5.     Make eyes out of white chocolate chips and eyeballs from the black icing pen.
  6.     Twist an Oreo cookie in half and scrape away the filling. Break the cookie in half to make 2 wings and insert into the side of the energy ball. Break small pieces of cookie to make the noses.

Fruit Salad with Chia Yogurt Dressing

Adapted From: copymethat.com  | Servings: 4 Nutrition per serving: 223 calories, 31.5g carbohydrate, 11g fiber, 8g fat, 8g protein

Turn to fruit and vegetable centered dishes to help stay hydrated this summer season. The water content of fruit can be as high as 90 percent making it a valuable source of hydration. Although low in calories, fruits are sources of many essential nutrients including potassium, fiber, and vitamin C. Potassium rich fruits help to maintain healthy blood pressure and includes bananas, oranges, grapefruit, and cantaloupe. Fiber, found in apples, bananas, strawberries, and raspberries to name a few, helps reduce blood cholesterol and lower the risk of heart disease. Vitamin C is important for healing body tissues and wounds and for keeping teeth and gums healthy. It’s recommended to consume food sources of vitamin C found at high levels in citrus fruits, kiwi, cantaloupe, and pineapple. 

Fruit can add healthy sweetness to your diet while delivering beneficial nutrients to your whole body. This recipe pairs a variety of fruit with avocado, Greek yogurt, and chia seeds to pack the traditional fruit salad with protein and fat to keep you satisfied.

    • 1 grapefruit
    • 1 pear
    • 1 orange
    • 1 avocado
    • 1 mango
    • 10 strawberries
    • ½ lemon, juice squeezed
    • ¼ cup vanilla Greek yogurt
    • 2 tbsp pure vanilla extract
    • ¼ cup chia seeds


  1.      Wash, peel, core, remove seeds (if necessary) and cut each fruit into bite sized pieces. Add everything to a bowl.
  2.      To make the dressing, whisk together Greek yogurt, lemon juice, vanilla extract and chia seeds in a separate bowl. Mix just enough to combine ingredients and pour over the fruits. Serve chilled.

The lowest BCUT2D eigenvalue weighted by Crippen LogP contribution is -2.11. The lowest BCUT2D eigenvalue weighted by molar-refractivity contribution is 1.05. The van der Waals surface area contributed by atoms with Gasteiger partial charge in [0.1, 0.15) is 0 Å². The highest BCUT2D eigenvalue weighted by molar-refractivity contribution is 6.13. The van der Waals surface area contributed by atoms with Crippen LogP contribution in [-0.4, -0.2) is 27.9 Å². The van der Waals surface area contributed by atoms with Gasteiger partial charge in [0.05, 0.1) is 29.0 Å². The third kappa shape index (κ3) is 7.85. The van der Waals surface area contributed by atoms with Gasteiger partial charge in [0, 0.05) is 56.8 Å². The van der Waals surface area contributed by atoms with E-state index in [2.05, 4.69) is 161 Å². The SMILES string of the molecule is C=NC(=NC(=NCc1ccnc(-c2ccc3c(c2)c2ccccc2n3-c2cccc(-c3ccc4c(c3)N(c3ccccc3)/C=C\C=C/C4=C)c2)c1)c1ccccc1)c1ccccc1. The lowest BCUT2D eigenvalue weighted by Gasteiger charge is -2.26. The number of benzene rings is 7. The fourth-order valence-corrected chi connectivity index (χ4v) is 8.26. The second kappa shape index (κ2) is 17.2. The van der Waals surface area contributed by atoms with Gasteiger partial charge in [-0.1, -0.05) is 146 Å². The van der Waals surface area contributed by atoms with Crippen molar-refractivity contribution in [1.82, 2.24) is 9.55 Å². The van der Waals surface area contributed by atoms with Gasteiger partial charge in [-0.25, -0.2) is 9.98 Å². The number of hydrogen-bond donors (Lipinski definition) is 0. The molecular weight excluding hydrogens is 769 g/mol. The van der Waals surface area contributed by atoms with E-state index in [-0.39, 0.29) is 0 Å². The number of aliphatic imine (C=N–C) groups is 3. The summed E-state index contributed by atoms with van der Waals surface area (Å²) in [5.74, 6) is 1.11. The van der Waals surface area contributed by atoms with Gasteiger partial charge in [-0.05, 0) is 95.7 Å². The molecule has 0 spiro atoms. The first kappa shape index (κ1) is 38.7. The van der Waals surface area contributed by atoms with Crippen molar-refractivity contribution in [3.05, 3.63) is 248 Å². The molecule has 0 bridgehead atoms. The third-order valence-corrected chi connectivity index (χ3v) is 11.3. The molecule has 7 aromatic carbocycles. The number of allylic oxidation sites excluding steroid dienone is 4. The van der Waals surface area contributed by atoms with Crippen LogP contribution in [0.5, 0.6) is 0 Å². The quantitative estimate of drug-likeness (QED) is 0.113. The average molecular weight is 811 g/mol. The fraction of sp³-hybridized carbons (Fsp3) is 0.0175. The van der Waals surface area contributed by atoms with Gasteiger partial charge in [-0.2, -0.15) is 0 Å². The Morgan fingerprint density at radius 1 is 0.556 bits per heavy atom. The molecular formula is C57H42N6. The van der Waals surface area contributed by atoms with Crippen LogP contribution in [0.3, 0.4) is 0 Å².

3.     Store covered in the refrigerator for up to 1 day. Stir gently before serving to lift the juices from the bottom of the bowl.

Tuna Salad Cucumber Boats

Adapted from emilykylenutrition.com | 2 Servings

Enjoy a lighter side to the classic tuna salad sandwich by swapping cucumber boats for the bread and adding Greek yogurt into the mix! Try these tuna salad cucumber boats to have a lunch rich in omega 3 fatty acids to promote joint health.

    • 2 medium cucumbers
    • 2 cans wild-caught albacore tuna in water, drained
    • 2 stalks celery, diced
    •  ½ cup white onion, diced
    •  ½ cup plain Greek yogurt
    • ¼ cup mayonnaise with olive oil
    • 1 tsp yellow mustard
    • ⅛ tsp sea salt
    • ⅛ tsp black pepper

Optional Toppings

Sliced tomatoes, feta cheese, or fresh herbs


  1. Slice the cucumbers down the middle length wise. Using a spoon, scoop out the seeds and insides.
  2. Discardthe scooped seeds and set cucumbers aside. 
  3. Addthetuna to a large bowl. Use a fork to gently mash the tuna until flaked. 
  4. Addthecelery, onion,Greek yogurt, mayo, mustard, salt and pepper.
  5. Mashall the ingredients together with a fork until everything is mixed well. 
  6. Scoopyourfreshtunasalad mixtureintoeach cucumberhalf.
  7. Top with sliced tomatoes, feta cheese, or fresh herbs and enjoy!

Cinnamon Oat Baked Apples

From: iheartnaptime.net | Servings: 4 Nutrition per serving: 161 calories, 33g carbohydrate, 6g fiber, 19g sugar, 4g fat, 2g protein

Did you know that fiber provides fuel for our good gut bacteria? This keeps the digestive system functioning properly by improving bowel health and moving content through the digestive tract. Fiber may also play a role in preventing diseases of the colon. The combination of apples and oats makes this recipe a high source of fiber because it contains above the recommended minimum of 5g of fiber per serving. Women should aim for 25 grams of fiber per day, while men should aim for 38 grams per day. 

Special Ingredient Note: When it comes to sweeteners, date sugar is a great option. Unlike other sugars, date sugar comes from whole dried dates that are pulverized into sugar. It’s the only sugar that comes from a whole food which means it retains its fiber, vitamin, and mineral content. Not only will date sugar sweeten up this delicious treat, it will also provide you with extra fiber to satisfy your gut!

    • 4 medium apples